Boris Karloff’s visits to ’60s spy entertainment

Boris Karloff (1887-1969) is best remembered for horror roles such as Frankenstein’s monster. But Karloff was quite versatile and in the last decade of his life found himself drawn to spy-related entertainment, particularly on television. A spy boom was underway and the character actor ended up being part of it.

Boris Karloff as Mr. Singh in The Wild, Wild West


The Wild, Wild West, “The Night of the Golden Cobra”: Karloff is Mr. Singh, who abducts James West (Robert Conrad), ace U.S. Secret Service agent, so he can instruct his three sons in the art of killing. Singh doesn’t do things in a small way. Having emigrated from India, he has a palace out in the 1870s American West. The early second-season episode was scripted by Henry Sharp, one of the show’s best writers. Karloff makes the most of Sharp’s witty dialogue.

Boris Karloff clowns around with Stefanie Powers and Robert Vaughn during production of The Mother Muffin Affair


The Girl From U.N.C.L.E., “The Mother Muffin Affair”: Probably one of the best remembered episodes of a series that had a lot of duds. Karloff plays Mother Muffin, who heads up an independent assassination team. Producer Douglas Benton had worked with Karloff on the Thriller anthology series that ran from 1960 to 1962.

According to an interview Benton did in the late 1990s (which is re-enacted in a commentary track on the Thriller DVD set, with Benton’s son reading his father’s words), writer Joseph Calvelli described Mother Muffin as “Boris Karloff in drag.” Benton decided to send a copy of the script to Karloff, feeling it would appeal to the actor’s sense of humor. As Benton remembered it, the script came back a few days later with a note that read: “Where and when?” The episode has Robert Vaughn appearing as The Man From U.N.C.L.E.’s Napoleon Solo, teaming up with Stefanie Powers’s April Dancer.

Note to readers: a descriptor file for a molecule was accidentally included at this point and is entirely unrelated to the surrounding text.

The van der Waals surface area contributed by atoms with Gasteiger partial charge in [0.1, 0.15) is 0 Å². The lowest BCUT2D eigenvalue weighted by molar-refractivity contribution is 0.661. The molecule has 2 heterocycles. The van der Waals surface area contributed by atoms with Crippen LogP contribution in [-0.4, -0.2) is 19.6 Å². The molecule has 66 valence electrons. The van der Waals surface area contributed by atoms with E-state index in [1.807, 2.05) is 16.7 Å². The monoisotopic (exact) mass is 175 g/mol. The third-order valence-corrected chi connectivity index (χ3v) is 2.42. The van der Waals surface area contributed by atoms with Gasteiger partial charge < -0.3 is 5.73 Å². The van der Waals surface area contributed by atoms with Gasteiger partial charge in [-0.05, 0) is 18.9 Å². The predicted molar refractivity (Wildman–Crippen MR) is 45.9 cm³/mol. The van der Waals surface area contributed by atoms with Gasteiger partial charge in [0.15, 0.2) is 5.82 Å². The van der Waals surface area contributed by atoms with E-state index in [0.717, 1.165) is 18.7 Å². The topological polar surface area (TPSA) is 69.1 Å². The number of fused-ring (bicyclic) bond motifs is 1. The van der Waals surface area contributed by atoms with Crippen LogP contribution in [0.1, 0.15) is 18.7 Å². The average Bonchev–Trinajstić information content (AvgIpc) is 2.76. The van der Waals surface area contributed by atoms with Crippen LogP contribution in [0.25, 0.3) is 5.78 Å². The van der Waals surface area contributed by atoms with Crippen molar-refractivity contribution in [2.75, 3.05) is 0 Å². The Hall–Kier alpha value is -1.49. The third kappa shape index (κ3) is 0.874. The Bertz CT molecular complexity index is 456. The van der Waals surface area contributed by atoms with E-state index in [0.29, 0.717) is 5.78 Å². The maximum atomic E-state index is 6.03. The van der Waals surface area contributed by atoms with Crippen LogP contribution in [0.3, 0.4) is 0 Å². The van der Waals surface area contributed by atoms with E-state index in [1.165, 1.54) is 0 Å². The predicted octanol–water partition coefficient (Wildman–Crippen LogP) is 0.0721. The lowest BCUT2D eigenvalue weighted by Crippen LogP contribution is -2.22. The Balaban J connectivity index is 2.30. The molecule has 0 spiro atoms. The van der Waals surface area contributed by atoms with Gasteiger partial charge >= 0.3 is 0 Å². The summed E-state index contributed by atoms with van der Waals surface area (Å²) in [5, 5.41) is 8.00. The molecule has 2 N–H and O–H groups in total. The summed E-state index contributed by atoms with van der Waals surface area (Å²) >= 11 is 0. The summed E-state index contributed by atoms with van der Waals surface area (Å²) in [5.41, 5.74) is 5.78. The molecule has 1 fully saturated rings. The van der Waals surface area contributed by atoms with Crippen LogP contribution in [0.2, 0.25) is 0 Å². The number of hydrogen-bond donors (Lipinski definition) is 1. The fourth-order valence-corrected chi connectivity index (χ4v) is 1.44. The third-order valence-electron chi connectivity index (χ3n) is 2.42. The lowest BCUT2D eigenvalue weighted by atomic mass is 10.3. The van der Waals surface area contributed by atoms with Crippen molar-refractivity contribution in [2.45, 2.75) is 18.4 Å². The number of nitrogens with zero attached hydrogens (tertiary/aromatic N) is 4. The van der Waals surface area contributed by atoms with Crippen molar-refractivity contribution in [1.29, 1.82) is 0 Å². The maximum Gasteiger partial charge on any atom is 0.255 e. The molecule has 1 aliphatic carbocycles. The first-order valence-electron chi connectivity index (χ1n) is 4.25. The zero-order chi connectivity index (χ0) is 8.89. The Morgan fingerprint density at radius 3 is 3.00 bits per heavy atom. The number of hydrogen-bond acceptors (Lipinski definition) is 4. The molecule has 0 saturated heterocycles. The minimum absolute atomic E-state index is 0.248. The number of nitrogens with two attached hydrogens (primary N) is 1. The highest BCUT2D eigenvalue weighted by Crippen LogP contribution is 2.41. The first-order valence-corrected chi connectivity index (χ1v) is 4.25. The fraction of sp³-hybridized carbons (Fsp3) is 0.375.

The Venetian Affair: This 1967 movie, based on a novel by Helen MacInnes, was a chance for Robert Vaughn to star in a serious spy vehicle compared with the more escapist fare on The Man From U.N.C.L.E. Karloff is part of a cast that also includes Elke Sommer and Luciana Paluzzi. The film starts with an American diplomat performing a suicide bombing at a peace conference.

I Spy, “Mainly on the Plains”: Karloff is a scientist who seems to have become a bit unglued and is giving Kelly Robinson and Alexander Scott (Robert Culp and Bill Cosby) fits. The episode was scripted by series creators Morton Fine and David Friedkin (who didn’t get that creator credit while they were alive; they received it posthumously with the I Spy Returns 1994 TV movie) and directed by Friedkin.

The Girl From U.N.C.L.E. available on DVD this week

The Girl From U.N.C.L.E., the spinoff series from The Man From U.N.C.L.E. will become available on Aug. 23 on DVD from Warner Bros.

The price is $59.95. Be warned: the picture has not been digitally remastered (similar to Warners Bros.’s releases of The FBI) and appears to be a “manufactured on demand,” or MOD. That means no extras. That’s a far cry from Warners’s 2007 release of The Man From U.N.C.L.E., which was loaded with extras.

Girl featured the adventures of agent April Dancer (Stefanie Powers), assisted by fellow U.N.C.L.E. operative Mark Slate (Noel Harrison). Leo G. Carroll played U.N.C.L.E. boss Alexander Waverly in both the spinoff and parent series. The pilot for Girl was a second-season episode of Man called The Moonglow Affair, which featured Mary Ann Mobley and Norman Fell, playing a frumpy, older-than-40, American Mark Slate.